The course focuses on writing at the college level, and introduces students to the level of critical thinking required for excellence in college composition. What does college writing ask students to do that is commonly different from high school classes may have expected? At the University, academic writing takes the form of interpretive reflection based on close reading of texts, whether that text be the content of a Petri-dish, data gleaned from sociological research, or words on the page of a novel. So we will practice the skills of close reading and interpretation, and along the way we will ask questions about the nature and purpose of both writing to be read. The “to be read” qualification is important, for so often writing become simply doing an assignment for a teacher—the crank it out approach. Most of us, however, have figured out that real writing occurs when what we write matters to us. Our course will focus on producing of essays that matter, both to us as writers and to those who read our essays. Our course is thematic, focusing on literature of loss and letting go, and it is my hope that this theme is significant enough to help us in the “mattering factor” of our writing. Presumably all of us have experienced the grief of both loss and letting go, whether it be the loss of significant people in our lives or the letting go of familiar and important places, parts of our lives, perhaps even parts of our innocent selves.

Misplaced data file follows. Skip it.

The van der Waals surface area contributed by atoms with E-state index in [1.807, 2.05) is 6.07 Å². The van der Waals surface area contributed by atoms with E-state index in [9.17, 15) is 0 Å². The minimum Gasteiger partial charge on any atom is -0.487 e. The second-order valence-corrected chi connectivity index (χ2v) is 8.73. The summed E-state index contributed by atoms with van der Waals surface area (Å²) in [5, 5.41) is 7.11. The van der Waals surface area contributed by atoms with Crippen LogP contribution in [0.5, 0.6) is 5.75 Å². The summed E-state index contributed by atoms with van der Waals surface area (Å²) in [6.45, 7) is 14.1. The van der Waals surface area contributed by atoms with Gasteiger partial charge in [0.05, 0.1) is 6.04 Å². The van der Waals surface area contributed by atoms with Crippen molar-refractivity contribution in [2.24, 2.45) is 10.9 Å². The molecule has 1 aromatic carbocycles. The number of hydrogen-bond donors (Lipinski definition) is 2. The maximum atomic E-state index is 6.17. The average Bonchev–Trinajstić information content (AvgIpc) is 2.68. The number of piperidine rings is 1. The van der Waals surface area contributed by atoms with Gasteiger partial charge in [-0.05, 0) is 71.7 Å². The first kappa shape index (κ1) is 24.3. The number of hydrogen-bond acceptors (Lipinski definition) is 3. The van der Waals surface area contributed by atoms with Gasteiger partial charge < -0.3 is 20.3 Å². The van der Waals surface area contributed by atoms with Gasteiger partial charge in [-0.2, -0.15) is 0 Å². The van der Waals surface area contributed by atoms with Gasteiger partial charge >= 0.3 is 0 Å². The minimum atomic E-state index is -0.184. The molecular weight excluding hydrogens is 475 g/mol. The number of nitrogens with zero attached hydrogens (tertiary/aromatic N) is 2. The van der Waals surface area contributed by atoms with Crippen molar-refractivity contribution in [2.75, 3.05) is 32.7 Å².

Required texts: Tim O’Brien, The Things They Carried; Foer, Extremely Loud and Incredibly Close; Strunk and White, The Elements of Style 4th edition. The titles of the two other books for the course will be available later in the summer.